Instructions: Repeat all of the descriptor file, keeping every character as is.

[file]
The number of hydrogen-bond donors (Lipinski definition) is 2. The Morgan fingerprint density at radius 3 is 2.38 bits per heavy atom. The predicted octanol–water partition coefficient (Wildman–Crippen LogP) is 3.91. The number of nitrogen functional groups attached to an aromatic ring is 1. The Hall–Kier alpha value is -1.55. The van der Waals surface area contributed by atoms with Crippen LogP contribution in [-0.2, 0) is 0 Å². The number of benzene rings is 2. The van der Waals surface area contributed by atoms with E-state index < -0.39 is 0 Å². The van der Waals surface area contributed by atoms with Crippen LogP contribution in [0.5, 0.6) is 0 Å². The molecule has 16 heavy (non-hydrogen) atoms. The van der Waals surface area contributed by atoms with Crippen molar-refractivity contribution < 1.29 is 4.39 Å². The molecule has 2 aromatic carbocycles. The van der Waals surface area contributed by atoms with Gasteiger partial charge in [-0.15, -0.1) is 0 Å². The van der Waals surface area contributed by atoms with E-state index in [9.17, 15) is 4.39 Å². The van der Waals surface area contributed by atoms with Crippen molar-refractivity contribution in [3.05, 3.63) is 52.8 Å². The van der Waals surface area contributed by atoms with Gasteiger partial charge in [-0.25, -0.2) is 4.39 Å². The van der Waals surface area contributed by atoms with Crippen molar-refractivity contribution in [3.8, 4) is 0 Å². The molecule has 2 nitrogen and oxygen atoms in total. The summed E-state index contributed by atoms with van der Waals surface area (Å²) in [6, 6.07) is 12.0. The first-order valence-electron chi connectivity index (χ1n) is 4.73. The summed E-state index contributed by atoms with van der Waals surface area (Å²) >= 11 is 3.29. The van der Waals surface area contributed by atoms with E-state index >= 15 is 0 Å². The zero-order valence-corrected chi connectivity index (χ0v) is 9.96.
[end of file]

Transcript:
The number of hydrogen-bond donors (Lipinski definition) is 2. The Morgan fingerprint density at radius 3 is 2.38 bits per heavy atom. The predicted octanol–water partition coefficient (Wildman–Crippen LogP) is 3.91. The number of nitrogen functional groups attached to an aromatic ring is 1. The Hall–Kier alpha value is -1.55. The van der Waals surface area contributed by atoms with Crippen LogP contribution in [-0.2, 0) is 0 Å². The number of benzene rings is 2. The van der Waals surface area contributed by atoms with E-state index < -0.39 is 0 Å². The van der Waals surface area contributed by atoms with Crippen LogP contribution in [0.5, 0.6) is 0 Å². The molecule has 16 heavy (non-hydrogen) atoms. The van der Waals surface area contributed by atoms with Crippen molar-refractivity contribution < 1.29 is 4.39 Å². The molecule has 2 aromatic carbocycles. The van der Waals surface area contributed by atoms with Gasteiger partial charge in [-0.15, -0.1) is 0 Å². The van der Waals surface area contributed by atoms with E-state index in [9.17, 15) is 4.39 Å². The van der Waals surface area contributed by atoms with Crippen molar-refractivity contribution in [3.05, 3.63) is 52.8 Å². The van der Waals surface area contributed by atoms with Gasteiger partial charge in [-0.25, -0.2) is 4.39 Å². The van der Waals surface area contributed by atoms with Crippen molar-refractivity contribution in [3.8, 4) is 0 Å². The molecule has 2 nitrogen and oxygen atoms in total. The summed E-state index contributed by atoms with van der Waals surface area (Å²) in [6, 6.07) is 12.0. The first-order valence-electron chi connectivity index (χ1n) is 4.73. The summed E-state index contributed by atoms with van der Waals surface area (Å²) >= 11 is 3.29. The van der Waals surface area contributed by atoms with E-state index >= 15 is 0 Å². The zero-order valence-corrected chi connectivity index (χ0v) is 9.96.